France submits EPR offer to Poland

October 15, 2021, 12:06PMNuclear News

A cutaway view of an EPR. (Image: EDF)

French utility giant Électricité de France has thrown its chapeau into the ring to be the large-reactor supplier for Poland’s embryonic nuclear power program, joining U.S.-based Westinghouse Electric Company, which has made concerted efforts this year to convince Poland to choose its AP1000 technology.

On Tuesday, EDF submitted a nonbinding preliminary offer to the Polish government for the construction of four to six EPR reactors, representing a total installed capacity of 6.6 to 9.9 GWe across two to three sites.

The pitch: The offer “covers all key parameters of the program, such as plant configuration, industrial scheme, plans for the development of the local supply chain, cost estimate, and schedule,” EDF said in a press release, adding that its proposal “aims at setting the principles for a Polish-French strategic partnership framework in support of Poland’s ambitious energy transition plan, aligned with the European carbon neutrality target.”

The utility estimates that an EPR-based nuclear program in Poland would reduce carbon dioxide emissions by up to 55 million tons per year and create about 25,000 local jobs per two-reactor site, as well as tens of thousands of indirect jobs.

An EPR program would also “benefit from significant synergies with other EPR projects across Europe, in the spirit of a long-term European partnership between the Polish and French nuclear industries,” EDF said.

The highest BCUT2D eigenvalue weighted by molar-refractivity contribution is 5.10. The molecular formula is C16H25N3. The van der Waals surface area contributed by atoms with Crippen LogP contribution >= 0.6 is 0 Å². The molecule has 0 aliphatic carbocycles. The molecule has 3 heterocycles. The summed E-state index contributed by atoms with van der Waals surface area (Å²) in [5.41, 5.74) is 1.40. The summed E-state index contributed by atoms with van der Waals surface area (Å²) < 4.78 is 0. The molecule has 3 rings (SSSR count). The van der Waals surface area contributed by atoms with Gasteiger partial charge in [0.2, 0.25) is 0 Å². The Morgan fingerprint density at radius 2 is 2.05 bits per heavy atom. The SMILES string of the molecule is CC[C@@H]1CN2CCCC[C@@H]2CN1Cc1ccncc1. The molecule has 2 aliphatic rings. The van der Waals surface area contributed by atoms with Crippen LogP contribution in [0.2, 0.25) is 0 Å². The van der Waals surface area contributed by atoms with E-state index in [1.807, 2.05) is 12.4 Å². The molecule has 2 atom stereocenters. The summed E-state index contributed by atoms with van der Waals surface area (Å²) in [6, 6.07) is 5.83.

In case you missed it: Poland’s Ministry of Climate and Environment announced in February the official adoption of Energy Policy of Poland until 2040 (PEP2040). In its announcement, the ministry described PEP2040 as “a clear vision of Poland’s energy transformation strategy” and “a compass for entrepreneurs, local governments, and citizens in the transformation of the Polish economy toward low emission.” According to the document, by 2040, more than half of Poland’s installed capacity will be zero-emission sources, with offshore wind energy and nuclear energy playing “a special role” in reaching that goal.

The following month, Westinghouse announced its intention to invest in nuclear technologies in Poland. By August, the company had opened a global shared service center in Kraków. And earlier this month, Westinghouse and industry partner Bechtel hosted a nuclear supply symposium in Warsaw to discuss local supply chain opportunities.

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